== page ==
Judge Scheindlin was clearly speaking of Mayor Michael Bloomberg when she concluded: "The city's highest officials have turned a blind eye to the evidence that officers are conducting stops in a racially discriminatory manner. In their zeal to defend a policy that they believe to be effective, they have willfully ignored overwhelming proof that the policy of singling out 'the right people' is racially discriminatory and therefore violates the United States Constitution."
The judge made clear that she was not striking down the program -- which remains an important tool for law enforcement -- but requiring the city to use that tool in a way that does not discriminate against African-Americans and Hispanics and that comports with constitutional guarantees against unreasonable search and seizure. Given the city's refusal to alter its practices significantly, Judge Scheindlin had little choice but to appoint an outside monitor to oversee sweeping changes in how the New York Police Department trains its officers and carries out the stop-and-frisk policy.
Under the Fourth Amendment, police officers can legally stop and detain a person only when they have a reasonable suspicion that the person is committing, has committed or is about to commit a crime. Over the years, however, the Police Department has adopted a strategy that encourages cops to stop and question mainly minority citizens first and to come up with reasons for having done so later. This has resulted in people in some neighborhoods being stopped without reason scores of times a year. These unconstitutional stops, Judge Scheindlin wrote, have exacted a "human toll" in demeaning and humiliating law-abiding citizens. She is currently overseeing three lawsuits against this troubled program. The ruling issued on Monday, in Floyd v. The City of New York, was filed by plaintiffs alleging racial profiling in street stops.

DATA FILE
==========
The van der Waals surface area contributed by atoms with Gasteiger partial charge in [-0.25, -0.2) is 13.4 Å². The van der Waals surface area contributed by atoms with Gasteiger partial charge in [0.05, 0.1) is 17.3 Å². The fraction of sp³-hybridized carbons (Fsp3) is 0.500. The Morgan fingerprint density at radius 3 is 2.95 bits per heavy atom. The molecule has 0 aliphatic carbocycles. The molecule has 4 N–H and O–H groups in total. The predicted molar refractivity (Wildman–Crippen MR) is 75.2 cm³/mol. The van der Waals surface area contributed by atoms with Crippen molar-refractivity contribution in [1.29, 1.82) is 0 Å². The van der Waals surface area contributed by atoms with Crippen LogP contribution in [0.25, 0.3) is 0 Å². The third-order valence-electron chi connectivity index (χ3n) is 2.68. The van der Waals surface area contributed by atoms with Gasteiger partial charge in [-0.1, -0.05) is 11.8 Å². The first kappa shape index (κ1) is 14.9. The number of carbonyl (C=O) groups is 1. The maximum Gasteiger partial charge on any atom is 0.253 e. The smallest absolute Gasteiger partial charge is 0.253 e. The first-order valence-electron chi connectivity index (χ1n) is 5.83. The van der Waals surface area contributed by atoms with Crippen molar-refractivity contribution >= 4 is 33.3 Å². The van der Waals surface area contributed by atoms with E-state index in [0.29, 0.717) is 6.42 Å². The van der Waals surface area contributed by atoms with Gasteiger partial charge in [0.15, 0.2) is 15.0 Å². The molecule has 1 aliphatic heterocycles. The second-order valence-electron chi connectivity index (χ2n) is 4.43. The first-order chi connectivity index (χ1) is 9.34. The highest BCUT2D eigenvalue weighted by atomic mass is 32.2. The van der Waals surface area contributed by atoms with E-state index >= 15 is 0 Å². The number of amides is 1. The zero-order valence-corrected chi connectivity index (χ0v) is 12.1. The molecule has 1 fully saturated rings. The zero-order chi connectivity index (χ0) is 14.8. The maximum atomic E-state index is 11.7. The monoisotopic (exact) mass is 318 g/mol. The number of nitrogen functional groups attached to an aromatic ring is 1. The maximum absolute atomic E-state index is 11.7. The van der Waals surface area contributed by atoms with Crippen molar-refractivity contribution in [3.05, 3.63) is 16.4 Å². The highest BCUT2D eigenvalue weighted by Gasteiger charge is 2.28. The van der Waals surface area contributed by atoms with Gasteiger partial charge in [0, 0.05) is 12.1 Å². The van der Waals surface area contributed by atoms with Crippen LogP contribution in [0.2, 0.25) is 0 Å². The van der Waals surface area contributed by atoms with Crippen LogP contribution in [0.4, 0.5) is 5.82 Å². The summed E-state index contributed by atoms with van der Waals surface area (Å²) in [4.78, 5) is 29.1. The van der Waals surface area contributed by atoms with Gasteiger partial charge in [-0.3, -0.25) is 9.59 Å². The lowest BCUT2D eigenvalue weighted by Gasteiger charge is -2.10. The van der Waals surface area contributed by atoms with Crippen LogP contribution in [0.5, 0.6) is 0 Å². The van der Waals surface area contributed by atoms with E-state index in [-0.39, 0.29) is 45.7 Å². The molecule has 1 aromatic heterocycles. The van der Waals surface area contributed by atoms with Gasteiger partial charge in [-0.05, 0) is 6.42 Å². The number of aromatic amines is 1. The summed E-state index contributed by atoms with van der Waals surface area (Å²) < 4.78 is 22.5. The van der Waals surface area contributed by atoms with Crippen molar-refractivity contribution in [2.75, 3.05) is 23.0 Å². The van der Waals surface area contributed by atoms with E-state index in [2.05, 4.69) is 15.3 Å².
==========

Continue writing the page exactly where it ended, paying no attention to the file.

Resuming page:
At the heart of the Floyd case are statistics showing that the city conducted an astounding 4.4 million stops between January 2004 and June 2012. Of these, only 6 percent resulted in arrests and 6 percent resulted in summonses. In other words, 88 percent of the 4.4 million stops resulted in no further action -- meaning a vast majority of those stopped were doing nothing wrong. More than half of all people stopped were frisked, yet only 1.5 percent of frisks found weapons. In about 83 percent of cases, the person stopped was black or Hispanic, even though the two groups accounted for just over half the population.
The city has consistently said that the disparity was justified because minority citizens commit more crimes. But Judge Scheindlin trenchantly rejected this argument. As she pointed out, "this reasoning is flawed because the stopped population is overwhelmingly innocent -- not criminal. There is no basis for assuming that an innocent population shares the same characteristics as the criminal suspect population in the same area."
The evidence clearly showed that the police carried out more stops on black and Hispanic residents even when other relevant factors were controlled for, and officers were more likely to use force against minority residents even though stops of minorities were less likely to result in weapons seizures than stops of whites.
To remedy these ills, Judge Scheindlin laid out the steps that the city would be required to take in the Floyd case and in the related case of Ligon v. The City of New York, which was brought on behalf of people who said they were illegally stopped, given tickets or arrested in private apartment buildings. She chose Peter Zimroth, a respected lawyer and former prosecutor, to serve as the monitor. Zimroth's immediate responsibility will be to develop a set of reforms governing Police Department policies, training, supervision and discipline on stop-and-frisk. The ruling also establishes a process that could be used to revamp other police policies and practices.
Mayor Bloomberg, who has steadfastly supported this corrosive and socially damaging program, seemed unchanged on Monday. He arrogantly dismissed the suit and this ruling as the work of "one small group of advocates -- and one judge," repudiating the outrage about stop-and-frisk that has been growing in the city for years.
-- The New York Times